2 PARAGRAPHS 4 LIBERTY: #195 "A BETTER FORM OF HEALTHCARE"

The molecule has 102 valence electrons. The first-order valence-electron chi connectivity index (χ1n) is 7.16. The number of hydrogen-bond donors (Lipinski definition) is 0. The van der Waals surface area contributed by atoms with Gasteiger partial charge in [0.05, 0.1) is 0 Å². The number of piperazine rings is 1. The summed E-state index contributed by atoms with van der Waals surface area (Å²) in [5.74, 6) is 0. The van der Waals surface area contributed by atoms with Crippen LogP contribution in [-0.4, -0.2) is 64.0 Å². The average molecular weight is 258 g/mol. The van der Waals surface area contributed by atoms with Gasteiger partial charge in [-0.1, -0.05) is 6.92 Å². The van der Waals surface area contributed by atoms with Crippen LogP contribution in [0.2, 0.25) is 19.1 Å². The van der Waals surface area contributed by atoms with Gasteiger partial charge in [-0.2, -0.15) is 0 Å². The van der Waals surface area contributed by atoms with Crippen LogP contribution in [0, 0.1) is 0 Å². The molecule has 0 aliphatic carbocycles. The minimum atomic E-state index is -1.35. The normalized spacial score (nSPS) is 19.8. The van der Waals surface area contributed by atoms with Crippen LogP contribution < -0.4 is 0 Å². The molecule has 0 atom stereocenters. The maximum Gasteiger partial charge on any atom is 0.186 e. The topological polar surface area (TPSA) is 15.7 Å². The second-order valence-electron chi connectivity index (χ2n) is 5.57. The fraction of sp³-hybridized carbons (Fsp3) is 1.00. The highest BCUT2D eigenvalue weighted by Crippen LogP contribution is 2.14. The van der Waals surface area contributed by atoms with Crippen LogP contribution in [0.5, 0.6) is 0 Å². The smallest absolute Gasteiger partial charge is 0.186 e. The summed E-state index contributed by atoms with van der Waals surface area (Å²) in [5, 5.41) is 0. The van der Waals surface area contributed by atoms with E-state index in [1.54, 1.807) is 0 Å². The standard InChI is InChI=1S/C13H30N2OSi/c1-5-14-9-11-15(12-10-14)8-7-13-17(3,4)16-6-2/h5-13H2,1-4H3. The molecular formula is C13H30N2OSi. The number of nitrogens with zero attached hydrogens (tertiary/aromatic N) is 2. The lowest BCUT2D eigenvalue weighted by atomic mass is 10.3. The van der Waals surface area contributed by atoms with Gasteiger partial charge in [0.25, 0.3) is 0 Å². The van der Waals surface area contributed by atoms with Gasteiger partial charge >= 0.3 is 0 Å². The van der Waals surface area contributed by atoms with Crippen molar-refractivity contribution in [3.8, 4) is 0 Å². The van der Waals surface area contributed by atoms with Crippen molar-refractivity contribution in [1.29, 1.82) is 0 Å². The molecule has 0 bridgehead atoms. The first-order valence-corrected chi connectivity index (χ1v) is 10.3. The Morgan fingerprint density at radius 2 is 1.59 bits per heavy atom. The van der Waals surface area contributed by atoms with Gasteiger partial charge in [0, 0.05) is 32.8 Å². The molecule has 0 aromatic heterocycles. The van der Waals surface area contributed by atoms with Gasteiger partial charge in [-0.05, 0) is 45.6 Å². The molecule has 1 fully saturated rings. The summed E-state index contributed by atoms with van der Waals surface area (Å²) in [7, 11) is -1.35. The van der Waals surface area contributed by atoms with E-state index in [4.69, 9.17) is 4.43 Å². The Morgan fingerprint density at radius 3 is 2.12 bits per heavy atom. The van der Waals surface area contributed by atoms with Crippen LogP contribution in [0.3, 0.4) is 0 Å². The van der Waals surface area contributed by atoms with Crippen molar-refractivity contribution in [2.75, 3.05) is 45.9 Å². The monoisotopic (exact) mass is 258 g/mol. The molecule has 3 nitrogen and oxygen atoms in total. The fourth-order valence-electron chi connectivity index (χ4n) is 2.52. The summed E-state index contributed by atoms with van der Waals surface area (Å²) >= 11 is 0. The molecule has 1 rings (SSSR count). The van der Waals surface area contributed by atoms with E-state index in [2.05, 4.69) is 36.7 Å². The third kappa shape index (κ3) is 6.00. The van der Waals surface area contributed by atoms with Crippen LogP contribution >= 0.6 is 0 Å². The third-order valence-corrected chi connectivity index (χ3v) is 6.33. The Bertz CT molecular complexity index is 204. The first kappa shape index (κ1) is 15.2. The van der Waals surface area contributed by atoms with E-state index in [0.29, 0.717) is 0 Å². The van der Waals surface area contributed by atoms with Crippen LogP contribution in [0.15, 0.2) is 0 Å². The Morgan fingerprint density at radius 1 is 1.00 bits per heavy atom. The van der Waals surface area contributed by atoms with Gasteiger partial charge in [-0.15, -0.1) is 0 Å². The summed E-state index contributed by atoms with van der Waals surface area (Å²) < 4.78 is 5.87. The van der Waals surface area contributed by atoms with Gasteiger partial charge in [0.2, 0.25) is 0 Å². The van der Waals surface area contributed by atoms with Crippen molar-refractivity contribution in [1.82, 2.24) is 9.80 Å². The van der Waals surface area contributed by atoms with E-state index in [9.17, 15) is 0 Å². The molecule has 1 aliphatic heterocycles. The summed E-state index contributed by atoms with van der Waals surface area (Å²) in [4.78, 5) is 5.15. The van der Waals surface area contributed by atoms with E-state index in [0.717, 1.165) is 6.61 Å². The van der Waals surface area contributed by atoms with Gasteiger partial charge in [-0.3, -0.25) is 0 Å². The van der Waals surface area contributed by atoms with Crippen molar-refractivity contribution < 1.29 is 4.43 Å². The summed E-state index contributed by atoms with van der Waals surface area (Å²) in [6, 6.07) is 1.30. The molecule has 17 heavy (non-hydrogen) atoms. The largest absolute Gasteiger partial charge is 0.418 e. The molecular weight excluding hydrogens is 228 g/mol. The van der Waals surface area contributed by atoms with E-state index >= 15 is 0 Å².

Last week’s edition attacked the direction we are presently going toward, which is socialized medicine.  This edition outlines a better way, which would be to reduce the involvement of government for people who are able to take care of their own healthcare needs simply to requiring each of them each year to invest about $5,000 in a Medical Savings Account.  This would be a separate ATM-type account that they would use to pay for their own healthcare needs.  In addition, they would be required to purchase catastrophic healthcare insurance, which would basically be insurance with a $5,000 deductible.  Research shows that most people spend less than $5,000 per year for their healthcare needs until reaching the later years of their lives.  So if they have an incentive to spend their money wisely, and know that the remaining amount will be rolled over into the next year’s account and eventually be available for their retirement, they will do just that.  This program will produce at least three beneficial results.  The first would be to increase competition for healthcare dollars, which will bring down those costs.  The second would be that the amount of money paid to healthcare professionals would be materially increased, and the amount paid to administrators and bureaucrats materially decreased.  And the third would be once again to encourage people more to act as active partners with their healthcare professionals in their own health.   All of these are good results.